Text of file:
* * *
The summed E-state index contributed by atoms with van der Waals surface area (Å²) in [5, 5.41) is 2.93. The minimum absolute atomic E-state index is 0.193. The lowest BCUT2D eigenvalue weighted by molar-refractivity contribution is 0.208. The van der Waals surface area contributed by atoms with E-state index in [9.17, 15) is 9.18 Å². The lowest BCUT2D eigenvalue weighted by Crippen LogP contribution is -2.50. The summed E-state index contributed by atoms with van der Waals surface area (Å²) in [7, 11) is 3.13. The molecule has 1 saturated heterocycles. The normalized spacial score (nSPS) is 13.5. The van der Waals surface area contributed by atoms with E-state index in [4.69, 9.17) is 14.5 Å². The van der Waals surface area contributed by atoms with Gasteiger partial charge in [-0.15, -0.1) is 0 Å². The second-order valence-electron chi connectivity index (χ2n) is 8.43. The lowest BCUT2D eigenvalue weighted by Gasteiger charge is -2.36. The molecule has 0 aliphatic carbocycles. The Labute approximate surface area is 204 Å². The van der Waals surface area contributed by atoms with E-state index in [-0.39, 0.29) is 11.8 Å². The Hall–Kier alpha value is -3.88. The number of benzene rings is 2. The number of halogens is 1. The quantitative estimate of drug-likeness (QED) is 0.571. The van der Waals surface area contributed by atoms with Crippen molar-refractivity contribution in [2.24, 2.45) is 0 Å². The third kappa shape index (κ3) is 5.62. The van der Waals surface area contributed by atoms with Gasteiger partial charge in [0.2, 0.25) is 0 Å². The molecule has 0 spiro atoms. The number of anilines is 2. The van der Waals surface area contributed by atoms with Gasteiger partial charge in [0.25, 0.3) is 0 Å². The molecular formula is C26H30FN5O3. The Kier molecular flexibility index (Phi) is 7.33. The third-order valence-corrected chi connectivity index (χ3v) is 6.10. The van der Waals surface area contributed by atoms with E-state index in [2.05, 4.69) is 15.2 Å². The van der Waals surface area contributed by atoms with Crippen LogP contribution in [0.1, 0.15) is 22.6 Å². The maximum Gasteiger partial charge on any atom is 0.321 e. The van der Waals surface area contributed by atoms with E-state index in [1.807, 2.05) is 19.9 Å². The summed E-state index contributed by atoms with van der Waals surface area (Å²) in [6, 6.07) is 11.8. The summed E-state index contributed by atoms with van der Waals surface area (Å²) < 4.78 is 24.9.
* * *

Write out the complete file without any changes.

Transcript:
The summed E-state index contributed by atoms with van der Waals surface area (Å²) in [5, 5.41) is 2.93. The minimum absolute atomic E-state index is 0.193. The lowest BCUT2D eigenvalue weighted by molar-refractivity contribution is 0.208. The van der Waals surface area contributed by atoms with E-state index in [9.17, 15) is 9.18 Å². The lowest BCUT2D eigenvalue weighted by Crippen LogP contribution is -2.50. The summed E-state index contributed by atoms with van der Waals surface area (Å²) in [7, 11) is 3.13. The molecule has 1 saturated heterocycles. The normalized spacial score (nSPS) is 13.5. The van der Waals surface area contributed by atoms with E-state index in [4.69, 9.17) is 14.5 Å². The van der Waals surface area contributed by atoms with Gasteiger partial charge in [-0.15, -0.1) is 0 Å². The second-order valence-electron chi connectivity index (χ2n) is 8.43. The lowest BCUT2D eigenvalue weighted by Gasteiger charge is -2.36. The molecule has 0 aliphatic carbocycles. The Labute approximate surface area is 204 Å². The van der Waals surface area contributed by atoms with E-state index in [-0.39, 0.29) is 11.8 Å². The Hall–Kier alpha value is -3.88. The number of benzene rings is 2. The number of halogens is 1. The quantitative estimate of drug-likeness (QED) is 0.571. The van der Waals surface area contributed by atoms with Crippen molar-refractivity contribution in [2.24, 2.45) is 0 Å². The third kappa shape index (κ3) is 5.62. The van der Waals surface area contributed by atoms with Gasteiger partial charge in [0.2, 0.25) is 0 Å². The molecule has 0 spiro atoms. The number of anilines is 2. The van der Waals surface area contributed by atoms with Gasteiger partial charge in [0.25, 0.3) is 0 Å². The molecular formula is C26H30FN5O3. The Kier molecular flexibility index (Phi) is 7.33. The third-order valence-corrected chi connectivity index (χ3v) is 6.10. The van der Waals surface area contributed by atoms with E-state index in [2.05, 4.69) is 15.2 Å². The van der Waals surface area contributed by atoms with Crippen LogP contribution in [0.1, 0.15) is 22.6 Å². The maximum Gasteiger partial charge on any atom is 0.321 e. The van der Waals surface area contributed by atoms with E-state index in [1.807, 2.05) is 19.9 Å². The summed E-state index contributed by atoms with van der Waals surface area (Å²) in [6, 6.07) is 11.8. The summed E-state index contributed by atoms with van der Waals surface area (Å²) < 4.78 is 24.9.